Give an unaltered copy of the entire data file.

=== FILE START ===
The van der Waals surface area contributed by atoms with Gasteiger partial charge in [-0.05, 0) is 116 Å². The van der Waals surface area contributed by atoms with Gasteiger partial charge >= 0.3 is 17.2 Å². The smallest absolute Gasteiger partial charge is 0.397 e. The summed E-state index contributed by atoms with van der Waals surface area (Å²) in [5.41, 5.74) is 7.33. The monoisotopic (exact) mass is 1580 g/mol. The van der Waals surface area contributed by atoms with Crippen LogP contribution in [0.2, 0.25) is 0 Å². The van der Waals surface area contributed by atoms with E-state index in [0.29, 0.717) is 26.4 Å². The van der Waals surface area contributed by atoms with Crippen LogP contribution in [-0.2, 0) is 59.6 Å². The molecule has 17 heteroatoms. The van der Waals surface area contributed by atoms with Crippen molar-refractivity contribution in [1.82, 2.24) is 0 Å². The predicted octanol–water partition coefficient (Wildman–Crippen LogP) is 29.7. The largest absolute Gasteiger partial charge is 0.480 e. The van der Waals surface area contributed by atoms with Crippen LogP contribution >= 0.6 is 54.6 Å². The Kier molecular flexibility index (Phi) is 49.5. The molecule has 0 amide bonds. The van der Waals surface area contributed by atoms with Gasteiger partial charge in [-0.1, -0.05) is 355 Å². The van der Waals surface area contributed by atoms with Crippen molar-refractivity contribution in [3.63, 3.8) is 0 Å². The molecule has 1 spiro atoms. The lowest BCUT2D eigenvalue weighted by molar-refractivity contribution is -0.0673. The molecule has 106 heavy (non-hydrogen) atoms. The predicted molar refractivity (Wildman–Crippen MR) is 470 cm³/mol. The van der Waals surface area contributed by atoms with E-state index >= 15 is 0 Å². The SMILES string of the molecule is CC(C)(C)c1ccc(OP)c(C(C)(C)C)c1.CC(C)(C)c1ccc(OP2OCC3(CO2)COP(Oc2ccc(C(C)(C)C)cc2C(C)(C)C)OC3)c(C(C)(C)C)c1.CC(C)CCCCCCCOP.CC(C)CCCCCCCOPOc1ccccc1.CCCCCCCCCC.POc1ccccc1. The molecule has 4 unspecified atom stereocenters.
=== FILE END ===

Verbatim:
The van der Waals surface area contributed by atoms with Gasteiger partial charge in [-0.05, 0) is 116 Å². The van der Waals surface area contributed by atoms with Gasteiger partial charge >= 0.3 is 17.2 Å². The smallest absolute Gasteiger partial charge is 0.397 e. The summed E-state index contributed by atoms with van der Waals surface area (Å²) in [5.41, 5.74) is 7.33. The monoisotopic (exact) mass is 1580 g/mol. The van der Waals surface area contributed by atoms with Crippen LogP contribution in [0.2, 0.25) is 0 Å². The van der Waals surface area contributed by atoms with E-state index in [0.29, 0.717) is 26.4 Å². The van der Waals surface area contributed by atoms with Crippen LogP contribution in [-0.2, 0) is 59.6 Å². The molecule has 17 heteroatoms. The van der Waals surface area contributed by atoms with Crippen molar-refractivity contribution in [1.82, 2.24) is 0 Å². The predicted octanol–water partition coefficient (Wildman–Crippen LogP) is 29.7. The largest absolute Gasteiger partial charge is 0.480 e. The van der Waals surface area contributed by atoms with Crippen LogP contribution >= 0.6 is 54.6 Å². The Kier molecular flexibility index (Phi) is 49.5. The molecule has 0 amide bonds. The van der Waals surface area contributed by atoms with Gasteiger partial charge in [-0.1, -0.05) is 355 Å². The van der Waals surface area contributed by atoms with Crippen molar-refractivity contribution in [3.63, 3.8) is 0 Å². The molecule has 1 spiro atoms. The lowest BCUT2D eigenvalue weighted by molar-refractivity contribution is -0.0673. The molecule has 106 heavy (non-hydrogen) atoms. The predicted molar refractivity (Wildman–Crippen MR) is 470 cm³/mol. The van der Waals surface area contributed by atoms with E-state index >= 15 is 0 Å². The SMILES string of the molecule is CC(C)(C)c1ccc(OP)c(C(C)(C)C)c1.CC(C)(C)c1ccc(OP2OCC3(CO2)COP(Oc2ccc(C(C)(C)C)cc2C(C)(C)C)OC3)c(C(C)(C)C)c1.CC(C)CCCCCCCOP.CC(C)CCCCCCCOPOc1ccccc1.CCCCCCCCCC.POc1ccccc1. The molecule has 4 unspecified atom stereocenters.